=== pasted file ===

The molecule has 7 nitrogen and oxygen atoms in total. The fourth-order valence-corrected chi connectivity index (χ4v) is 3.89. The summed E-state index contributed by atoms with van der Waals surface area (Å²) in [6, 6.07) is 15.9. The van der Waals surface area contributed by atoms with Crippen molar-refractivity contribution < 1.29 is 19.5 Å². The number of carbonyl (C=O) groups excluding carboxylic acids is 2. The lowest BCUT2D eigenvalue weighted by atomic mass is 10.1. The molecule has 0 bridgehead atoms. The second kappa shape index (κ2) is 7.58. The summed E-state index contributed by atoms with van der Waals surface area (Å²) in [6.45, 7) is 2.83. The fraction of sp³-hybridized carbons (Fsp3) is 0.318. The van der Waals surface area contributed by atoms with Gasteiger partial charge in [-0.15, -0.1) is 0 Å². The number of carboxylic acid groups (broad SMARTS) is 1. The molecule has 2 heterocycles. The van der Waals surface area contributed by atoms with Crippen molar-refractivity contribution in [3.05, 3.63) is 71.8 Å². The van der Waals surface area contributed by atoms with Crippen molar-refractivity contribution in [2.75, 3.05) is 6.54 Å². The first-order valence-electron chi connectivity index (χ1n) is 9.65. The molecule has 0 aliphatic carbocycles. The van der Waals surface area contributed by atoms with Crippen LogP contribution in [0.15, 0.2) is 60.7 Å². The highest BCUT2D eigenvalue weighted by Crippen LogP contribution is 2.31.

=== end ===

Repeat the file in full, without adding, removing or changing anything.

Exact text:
The molecule has 7 nitrogen and oxygen atoms in total. The fourth-order valence-corrected chi connectivity index (χ4v) is 3.89. The summed E-state index contributed by atoms with van der Waals surface area (Å²) in [6, 6.07) is 15.9. The van der Waals surface area contributed by atoms with Crippen molar-refractivity contribution < 1.29 is 19.5 Å². The number of carbonyl (C=O) groups excluding carboxylic acids is 2. The lowest BCUT2D eigenvalue weighted by atomic mass is 10.1. The molecule has 0 bridgehead atoms. The second kappa shape index (κ2) is 7.58. The summed E-state index contributed by atoms with van der Waals surface area (Å²) in [6.45, 7) is 2.83. The fraction of sp³-hybridized carbons (Fsp3) is 0.318. The van der Waals surface area contributed by atoms with Gasteiger partial charge in [-0.15, -0.1) is 0 Å². The number of carboxylic acid groups (broad SMARTS) is 1. The molecule has 2 heterocycles. The van der Waals surface area contributed by atoms with Crippen molar-refractivity contribution in [3.05, 3.63) is 71.8 Å². The van der Waals surface area contributed by atoms with Crippen molar-refractivity contribution in [2.75, 3.05) is 6.54 Å². The first-order valence-electron chi connectivity index (χ1n) is 9.65. The molecule has 0 aliphatic carbocycles. The van der Waals surface area contributed by atoms with Crippen LogP contribution in [0.15, 0.2) is 60.7 Å². The highest BCUT2D eigenvalue weighted by Crippen LogP contribution is 2.31.